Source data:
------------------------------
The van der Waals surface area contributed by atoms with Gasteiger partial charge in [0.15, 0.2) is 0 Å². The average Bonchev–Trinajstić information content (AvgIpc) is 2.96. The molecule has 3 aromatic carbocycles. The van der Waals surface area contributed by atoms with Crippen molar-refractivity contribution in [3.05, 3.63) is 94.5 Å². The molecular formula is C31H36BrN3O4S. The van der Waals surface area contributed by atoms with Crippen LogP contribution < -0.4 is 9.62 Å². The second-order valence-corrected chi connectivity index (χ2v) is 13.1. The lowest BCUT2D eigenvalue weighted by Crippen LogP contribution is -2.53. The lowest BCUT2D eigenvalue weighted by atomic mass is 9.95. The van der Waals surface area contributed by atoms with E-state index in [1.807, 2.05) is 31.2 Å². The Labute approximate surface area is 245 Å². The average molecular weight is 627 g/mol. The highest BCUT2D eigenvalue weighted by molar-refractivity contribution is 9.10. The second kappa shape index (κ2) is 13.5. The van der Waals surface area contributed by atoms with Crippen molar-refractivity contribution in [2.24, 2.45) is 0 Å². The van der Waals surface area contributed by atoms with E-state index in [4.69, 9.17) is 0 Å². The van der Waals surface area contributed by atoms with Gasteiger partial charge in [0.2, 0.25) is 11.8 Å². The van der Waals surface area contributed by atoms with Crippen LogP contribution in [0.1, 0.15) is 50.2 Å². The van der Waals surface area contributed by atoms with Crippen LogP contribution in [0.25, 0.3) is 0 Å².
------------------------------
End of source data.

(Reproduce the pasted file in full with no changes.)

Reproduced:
The van der Waals surface area contributed by atoms with Gasteiger partial charge in [0.15, 0.2) is 0 Å². The average Bonchev–Trinajstić information content (AvgIpc) is 2.96. The molecule has 3 aromatic carbocycles. The van der Waals surface area contributed by atoms with Crippen molar-refractivity contribution in [3.05, 3.63) is 94.5 Å². The molecular formula is C31H36BrN3O4S. The van der Waals surface area contributed by atoms with Crippen LogP contribution < -0.4 is 9.62 Å². The second-order valence-corrected chi connectivity index (χ2v) is 13.1. The lowest BCUT2D eigenvalue weighted by Crippen LogP contribution is -2.53. The lowest BCUT2D eigenvalue weighted by atomic mass is 9.95. The van der Waals surface area contributed by atoms with E-state index in [1.807, 2.05) is 31.2 Å². The Labute approximate surface area is 245 Å². The average molecular weight is 627 g/mol. The highest BCUT2D eigenvalue weighted by molar-refractivity contribution is 9.10. The second kappa shape index (κ2) is 13.5. The van der Waals surface area contributed by atoms with Crippen molar-refractivity contribution in [2.24, 2.45) is 0 Å². The van der Waals surface area contributed by atoms with E-state index in [4.69, 9.17) is 0 Å². The van der Waals surface area contributed by atoms with Gasteiger partial charge in [0.2, 0.25) is 11.8 Å². The van der Waals surface area contributed by atoms with Crippen LogP contribution in [0.1, 0.15) is 50.2 Å². The van der Waals surface area contributed by atoms with Crippen LogP contribution in [0.25, 0.3) is 0 Å².